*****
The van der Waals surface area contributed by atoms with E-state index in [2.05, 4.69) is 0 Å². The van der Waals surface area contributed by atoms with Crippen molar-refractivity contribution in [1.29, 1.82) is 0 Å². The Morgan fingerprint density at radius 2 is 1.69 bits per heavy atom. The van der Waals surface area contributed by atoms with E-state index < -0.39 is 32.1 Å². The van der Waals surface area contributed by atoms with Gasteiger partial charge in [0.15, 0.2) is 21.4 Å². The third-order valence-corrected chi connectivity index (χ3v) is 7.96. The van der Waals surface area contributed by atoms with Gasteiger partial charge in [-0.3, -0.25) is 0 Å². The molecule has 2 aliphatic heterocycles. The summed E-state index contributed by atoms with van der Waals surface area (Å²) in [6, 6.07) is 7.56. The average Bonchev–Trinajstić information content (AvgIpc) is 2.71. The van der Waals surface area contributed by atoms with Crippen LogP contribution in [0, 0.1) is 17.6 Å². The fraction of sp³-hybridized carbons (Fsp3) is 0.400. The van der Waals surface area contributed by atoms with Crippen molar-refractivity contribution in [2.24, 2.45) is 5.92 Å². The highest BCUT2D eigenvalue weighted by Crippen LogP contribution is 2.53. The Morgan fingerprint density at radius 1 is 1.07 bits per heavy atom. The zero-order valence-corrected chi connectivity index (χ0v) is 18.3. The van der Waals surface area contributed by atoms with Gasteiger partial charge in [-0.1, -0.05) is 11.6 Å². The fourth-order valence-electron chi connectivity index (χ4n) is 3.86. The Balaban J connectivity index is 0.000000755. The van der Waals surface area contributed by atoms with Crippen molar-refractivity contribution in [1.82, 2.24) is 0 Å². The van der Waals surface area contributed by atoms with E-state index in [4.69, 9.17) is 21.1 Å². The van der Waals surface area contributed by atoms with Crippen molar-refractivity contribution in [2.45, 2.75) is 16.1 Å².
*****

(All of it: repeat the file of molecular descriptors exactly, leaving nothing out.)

The van der Waals surface area contributed by atoms with E-state index in [2.05, 4.69) is 0 Å². The van der Waals surface area contributed by atoms with Crippen molar-refractivity contribution in [1.29, 1.82) is 0 Å². The Morgan fingerprint density at radius 2 is 1.69 bits per heavy atom. The van der Waals surface area contributed by atoms with E-state index < -0.39 is 32.1 Å². The van der Waals surface area contributed by atoms with Gasteiger partial charge in [0.15, 0.2) is 21.4 Å². The third-order valence-corrected chi connectivity index (χ3v) is 7.96. The van der Waals surface area contributed by atoms with Gasteiger partial charge in [-0.3, -0.25) is 0 Å². The molecule has 2 aliphatic heterocycles. The summed E-state index contributed by atoms with van der Waals surface area (Å²) in [6, 6.07) is 7.56. The average Bonchev–Trinajstić information content (AvgIpc) is 2.71. The van der Waals surface area contributed by atoms with Crippen LogP contribution in [0, 0.1) is 17.6 Å². The fraction of sp³-hybridized carbons (Fsp3) is 0.400. The van der Waals surface area contributed by atoms with Crippen molar-refractivity contribution in [2.24, 2.45) is 5.92 Å². The highest BCUT2D eigenvalue weighted by Crippen LogP contribution is 2.53. The Morgan fingerprint density at radius 1 is 1.07 bits per heavy atom. The zero-order valence-corrected chi connectivity index (χ0v) is 18.3. The van der Waals surface area contributed by atoms with Gasteiger partial charge in [-0.1, -0.05) is 11.6 Å². The fourth-order valence-electron chi connectivity index (χ4n) is 3.86. The Balaban J connectivity index is 0.000000755. The van der Waals surface area contributed by atoms with Crippen molar-refractivity contribution in [1.82, 2.24) is 0 Å². The van der Waals surface area contributed by atoms with E-state index in [4.69, 9.17) is 21.1 Å². The van der Waals surface area contributed by atoms with Crippen molar-refractivity contribution in [2.45, 2.75) is 16.1 Å².